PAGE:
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Metabolism. 2006 Jan;55(1):135-41.

Insulin secretory defect plays a major role in the development of diabetes in patients with distal pancreatectomy.

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Division of Endocrinology and Metabolism, Department of Medicine, Samsung Medical Center, Sungkyunkwan University School of Medicine, Seoul 135-710, South Korea.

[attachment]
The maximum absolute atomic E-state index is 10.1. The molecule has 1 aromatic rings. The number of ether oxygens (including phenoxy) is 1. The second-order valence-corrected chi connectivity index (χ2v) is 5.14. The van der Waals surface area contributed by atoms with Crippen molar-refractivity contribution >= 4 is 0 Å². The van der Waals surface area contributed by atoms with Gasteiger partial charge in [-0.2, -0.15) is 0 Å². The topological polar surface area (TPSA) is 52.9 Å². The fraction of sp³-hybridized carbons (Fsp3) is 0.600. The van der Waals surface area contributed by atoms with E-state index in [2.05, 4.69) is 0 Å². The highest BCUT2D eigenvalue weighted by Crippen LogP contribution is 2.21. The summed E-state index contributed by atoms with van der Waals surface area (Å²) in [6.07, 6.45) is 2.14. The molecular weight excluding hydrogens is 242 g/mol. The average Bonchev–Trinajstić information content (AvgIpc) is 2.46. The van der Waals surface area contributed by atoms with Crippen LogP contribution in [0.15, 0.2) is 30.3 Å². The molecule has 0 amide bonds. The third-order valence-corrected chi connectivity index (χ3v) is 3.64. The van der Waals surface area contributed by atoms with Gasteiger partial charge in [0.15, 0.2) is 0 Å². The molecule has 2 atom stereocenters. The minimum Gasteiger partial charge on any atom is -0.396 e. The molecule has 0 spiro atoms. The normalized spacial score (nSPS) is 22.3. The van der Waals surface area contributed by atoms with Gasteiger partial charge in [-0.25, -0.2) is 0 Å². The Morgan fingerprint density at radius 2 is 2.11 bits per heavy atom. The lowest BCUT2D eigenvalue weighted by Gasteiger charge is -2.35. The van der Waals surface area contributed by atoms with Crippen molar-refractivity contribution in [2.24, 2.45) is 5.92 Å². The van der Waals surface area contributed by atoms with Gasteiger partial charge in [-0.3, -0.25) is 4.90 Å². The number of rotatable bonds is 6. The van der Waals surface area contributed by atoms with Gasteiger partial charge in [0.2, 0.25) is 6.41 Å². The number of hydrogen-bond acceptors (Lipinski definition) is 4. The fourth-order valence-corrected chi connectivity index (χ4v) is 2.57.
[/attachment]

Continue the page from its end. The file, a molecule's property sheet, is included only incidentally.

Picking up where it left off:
To investigate the pathogenesis of distal pancreatectomy (d-Px)-induced diabetes in Korean patients, we investigated insulin secretory and sensitivity indexes obtained by oral glucose tolerance testing in 20 patients that had received d-Px (10 with d-Px-induced diabetes and 10 with normal glucose tolerance with d-Px [NGT d-Px]) and in 164 control subjects (77 with type 2 diabetes mellitus and 87 with NGT) that did not receive d-Px. The pancreatectomized subjects had lower fasting serum insulin, homeostasis model assessment of pancreatic beta-cell function (HOMA-beta) levels, and insulinogenic indices than the NGT controls. The HOMA-beta values of nonobese NGT d-Px- and d-Px-induced diabetic subjects were 73.7% and 38.7% of those for nonobese NGT controls, respectively, and HOMA-beta was significantly lower only for d-Px-induced diabetic subjects (P < .01). In obese subjects, the HOMA-beta values of obese d-Px-induced diabetic subjects were significantly lower than those of obese NGT controls (P < .05). The insulin sensitivity was significantly lower in nonobese type 2 diabetes mellitus controls than in nonobese NGT d-Px or in nonobese d-Px-induced diabetic subjects (P < .001 and .05, respectively). These results show that a reduced insulin secretory function is a typical feature of glucose homeostasis in distal pancreatectomized patients and that insulin secretory defect plays a major role in the development of diabetes in these patients. In addition, the study suggests that pancreatic resections of 60% or less and body mass index are not the main causes of diabetes onset after d-Px in this study.

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